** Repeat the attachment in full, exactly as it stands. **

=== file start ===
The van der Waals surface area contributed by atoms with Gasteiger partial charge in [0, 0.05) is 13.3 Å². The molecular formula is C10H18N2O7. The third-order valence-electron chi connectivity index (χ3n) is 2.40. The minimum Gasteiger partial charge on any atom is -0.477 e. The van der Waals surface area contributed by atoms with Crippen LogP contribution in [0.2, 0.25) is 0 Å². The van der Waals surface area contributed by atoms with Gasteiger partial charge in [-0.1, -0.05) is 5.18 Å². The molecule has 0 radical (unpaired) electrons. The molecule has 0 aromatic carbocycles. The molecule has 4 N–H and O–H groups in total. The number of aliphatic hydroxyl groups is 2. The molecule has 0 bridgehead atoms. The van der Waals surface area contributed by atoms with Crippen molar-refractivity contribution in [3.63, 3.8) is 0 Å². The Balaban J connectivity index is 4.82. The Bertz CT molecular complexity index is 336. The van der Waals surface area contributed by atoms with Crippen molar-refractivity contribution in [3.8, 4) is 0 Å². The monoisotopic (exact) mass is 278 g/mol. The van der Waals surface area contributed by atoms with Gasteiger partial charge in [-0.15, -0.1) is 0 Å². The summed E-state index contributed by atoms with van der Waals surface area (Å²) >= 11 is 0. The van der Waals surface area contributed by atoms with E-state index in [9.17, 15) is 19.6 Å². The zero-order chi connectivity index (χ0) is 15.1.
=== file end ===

The van der Waals surface area contributed by atoms with Gasteiger partial charge in [0, 0.05) is 13.3 Å². The molecular formula is C10H18N2O7. The third-order valence-electron chi connectivity index (χ3n) is 2.40. The minimum Gasteiger partial charge on any atom is -0.477 e. The van der Waals surface area contributed by atoms with Crippen LogP contribution in [0.2, 0.25) is 0 Å². The van der Waals surface area contributed by atoms with Gasteiger partial charge in [-0.1, -0.05) is 5.18 Å². The molecule has 0 radical (unpaired) electrons. The molecule has 0 aromatic carbocycles. The molecule has 4 N–H and O–H groups in total. The number of aliphatic hydroxyl groups is 2. The molecule has 0 bridgehead atoms. The van der Waals surface area contributed by atoms with Crippen molar-refractivity contribution in [3.63, 3.8) is 0 Å². The Balaban J connectivity index is 4.82. The Bertz CT molecular complexity index is 336. The van der Waals surface area contributed by atoms with Crippen molar-refractivity contribution in [3.8, 4) is 0 Å². The monoisotopic (exact) mass is 278 g/mol. The van der Waals surface area contributed by atoms with Gasteiger partial charge in [-0.15, -0.1) is 0 Å². The summed E-state index contributed by atoms with van der Waals surface area (Å²) >= 11 is 0. The van der Waals surface area contributed by atoms with E-state index in [9.17, 15) is 19.6 Å². The zero-order chi connectivity index (χ0) is 15.1.